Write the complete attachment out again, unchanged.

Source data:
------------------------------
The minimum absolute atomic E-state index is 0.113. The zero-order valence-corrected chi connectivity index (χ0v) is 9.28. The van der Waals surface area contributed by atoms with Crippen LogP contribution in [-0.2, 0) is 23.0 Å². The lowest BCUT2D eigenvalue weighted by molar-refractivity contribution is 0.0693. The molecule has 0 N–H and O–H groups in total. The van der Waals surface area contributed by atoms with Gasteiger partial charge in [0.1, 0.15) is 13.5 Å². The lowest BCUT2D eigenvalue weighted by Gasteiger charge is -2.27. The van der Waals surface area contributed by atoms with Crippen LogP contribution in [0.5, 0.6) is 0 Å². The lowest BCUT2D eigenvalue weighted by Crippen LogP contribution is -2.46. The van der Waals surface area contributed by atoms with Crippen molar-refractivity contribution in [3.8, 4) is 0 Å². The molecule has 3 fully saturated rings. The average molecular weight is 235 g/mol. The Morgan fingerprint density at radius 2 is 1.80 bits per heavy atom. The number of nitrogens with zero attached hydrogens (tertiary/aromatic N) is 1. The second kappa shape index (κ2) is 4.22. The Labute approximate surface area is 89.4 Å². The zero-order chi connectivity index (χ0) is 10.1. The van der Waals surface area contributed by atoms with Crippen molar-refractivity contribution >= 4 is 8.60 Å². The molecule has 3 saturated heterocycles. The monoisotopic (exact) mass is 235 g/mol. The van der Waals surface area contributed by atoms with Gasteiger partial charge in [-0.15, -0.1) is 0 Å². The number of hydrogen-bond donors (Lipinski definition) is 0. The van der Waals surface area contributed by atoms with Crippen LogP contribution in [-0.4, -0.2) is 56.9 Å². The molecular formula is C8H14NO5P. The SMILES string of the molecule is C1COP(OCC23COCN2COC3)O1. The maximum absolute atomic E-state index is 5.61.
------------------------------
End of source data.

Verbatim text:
The minimum absolute atomic E-state index is 0.113. The zero-order valence-corrected chi connectivity index (χ0v) is 9.28. The van der Waals surface area contributed by atoms with Crippen LogP contribution in [-0.2, 0) is 23.0 Å². The lowest BCUT2D eigenvalue weighted by molar-refractivity contribution is 0.0693. The molecule has 0 N–H and O–H groups in total. The van der Waals surface area contributed by atoms with Gasteiger partial charge in [0.1, 0.15) is 13.5 Å². The lowest BCUT2D eigenvalue weighted by Gasteiger charge is -2.27. The van der Waals surface area contributed by atoms with Crippen LogP contribution in [0.5, 0.6) is 0 Å². The lowest BCUT2D eigenvalue weighted by Crippen LogP contribution is -2.46. The van der Waals surface area contributed by atoms with Crippen molar-refractivity contribution in [3.8, 4) is 0 Å². The molecule has 3 fully saturated rings. The average molecular weight is 235 g/mol. The Morgan fingerprint density at radius 2 is 1.80 bits per heavy atom. The number of nitrogens with zero attached hydrogens (tertiary/aromatic N) is 1. The second kappa shape index (κ2) is 4.22. The Labute approximate surface area is 89.4 Å². The zero-order chi connectivity index (χ0) is 10.1. The van der Waals surface area contributed by atoms with Crippen molar-refractivity contribution >= 4 is 8.60 Å². The molecule has 3 saturated heterocycles. The monoisotopic (exact) mass is 235 g/mol. The van der Waals surface area contributed by atoms with Gasteiger partial charge in [-0.15, -0.1) is 0 Å². The number of hydrogen-bond donors (Lipinski definition) is 0. The van der Waals surface area contributed by atoms with Crippen LogP contribution in [-0.4, -0.2) is 56.9 Å². The molecular formula is C8H14NO5P. The SMILES string of the molecule is C1COP(OCC23COCN2COC3)O1. The maximum absolute atomic E-state index is 5.61.